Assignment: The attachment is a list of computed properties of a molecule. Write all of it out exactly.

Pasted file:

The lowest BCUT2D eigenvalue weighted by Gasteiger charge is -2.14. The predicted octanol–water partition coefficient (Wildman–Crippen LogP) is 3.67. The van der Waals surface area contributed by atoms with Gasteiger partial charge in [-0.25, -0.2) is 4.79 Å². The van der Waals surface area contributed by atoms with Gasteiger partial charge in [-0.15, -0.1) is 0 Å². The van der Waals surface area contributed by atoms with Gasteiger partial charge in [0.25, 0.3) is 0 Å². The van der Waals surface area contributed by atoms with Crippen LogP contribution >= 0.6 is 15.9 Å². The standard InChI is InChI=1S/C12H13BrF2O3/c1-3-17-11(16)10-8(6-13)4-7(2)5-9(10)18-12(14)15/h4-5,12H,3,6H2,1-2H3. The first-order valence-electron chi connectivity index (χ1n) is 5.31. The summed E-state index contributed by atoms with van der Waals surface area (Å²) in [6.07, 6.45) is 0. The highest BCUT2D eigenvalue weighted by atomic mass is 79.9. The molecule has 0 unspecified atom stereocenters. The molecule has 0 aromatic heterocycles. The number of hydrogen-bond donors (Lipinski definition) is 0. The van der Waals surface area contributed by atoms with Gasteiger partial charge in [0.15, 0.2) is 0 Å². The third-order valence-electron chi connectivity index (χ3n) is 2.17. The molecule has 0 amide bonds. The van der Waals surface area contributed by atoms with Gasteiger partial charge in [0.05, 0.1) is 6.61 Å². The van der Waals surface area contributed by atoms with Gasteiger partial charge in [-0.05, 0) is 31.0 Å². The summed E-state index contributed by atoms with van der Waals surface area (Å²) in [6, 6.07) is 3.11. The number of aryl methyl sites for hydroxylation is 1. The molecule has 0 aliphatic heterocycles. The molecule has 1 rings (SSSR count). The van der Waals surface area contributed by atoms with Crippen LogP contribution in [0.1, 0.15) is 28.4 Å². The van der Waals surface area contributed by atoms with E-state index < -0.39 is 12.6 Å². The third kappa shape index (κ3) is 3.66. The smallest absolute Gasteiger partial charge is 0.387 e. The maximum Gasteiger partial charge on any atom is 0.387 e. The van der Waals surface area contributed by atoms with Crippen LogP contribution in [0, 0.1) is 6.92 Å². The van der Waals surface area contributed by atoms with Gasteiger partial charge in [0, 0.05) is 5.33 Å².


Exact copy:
The lowest BCUT2D eigenvalue weighted by Gasteiger charge is -2.14. The predicted octanol–water partition coefficient (Wildman–Crippen LogP) is 3.67. The van der Waals surface area contributed by atoms with Gasteiger partial charge in [-0.25, -0.2) is 4.79 Å². The van der Waals surface area contributed by atoms with Gasteiger partial charge in [-0.15, -0.1) is 0 Å². The van der Waals surface area contributed by atoms with Gasteiger partial charge in [0.25, 0.3) is 0 Å². The van der Waals surface area contributed by atoms with Crippen LogP contribution >= 0.6 is 15.9 Å². The standard InChI is InChI=1S/C12H13BrF2O3/c1-3-17-11(16)10-8(6-13)4-7(2)5-9(10)18-12(14)15/h4-5,12H,3,6H2,1-2H3. The first-order valence-electron chi connectivity index (χ1n) is 5.31. The summed E-state index contributed by atoms with van der Waals surface area (Å²) in [6.07, 6.45) is 0. The highest BCUT2D eigenvalue weighted by atomic mass is 79.9. The molecule has 0 unspecified atom stereocenters. The molecule has 0 aromatic heterocycles. The number of hydrogen-bond donors (Lipinski definition) is 0. The van der Waals surface area contributed by atoms with Gasteiger partial charge in [0.15, 0.2) is 0 Å². The third-order valence-electron chi connectivity index (χ3n) is 2.17. The molecule has 0 amide bonds. The van der Waals surface area contributed by atoms with Gasteiger partial charge in [0.05, 0.1) is 6.61 Å². The van der Waals surface area contributed by atoms with Gasteiger partial charge in [-0.05, 0) is 31.0 Å². The summed E-state index contributed by atoms with van der Waals surface area (Å²) in [6, 6.07) is 3.11. The number of aryl methyl sites for hydroxylation is 1. The molecule has 0 aliphatic heterocycles. The molecule has 1 rings (SSSR count). The van der Waals surface area contributed by atoms with Crippen LogP contribution in [0.1, 0.15) is 28.4 Å². The van der Waals surface area contributed by atoms with E-state index < -0.39 is 12.6 Å². The third kappa shape index (κ3) is 3.66. The smallest absolute Gasteiger partial charge is 0.387 e. The maximum Gasteiger partial charge on any atom is 0.387 e. The van der Waals surface area contributed by atoms with Crippen LogP contribution in [0, 0.1) is 6.92 Å². The van der Waals surface area contributed by atoms with Gasteiger partial charge in [0, 0.05) is 5.33 Å².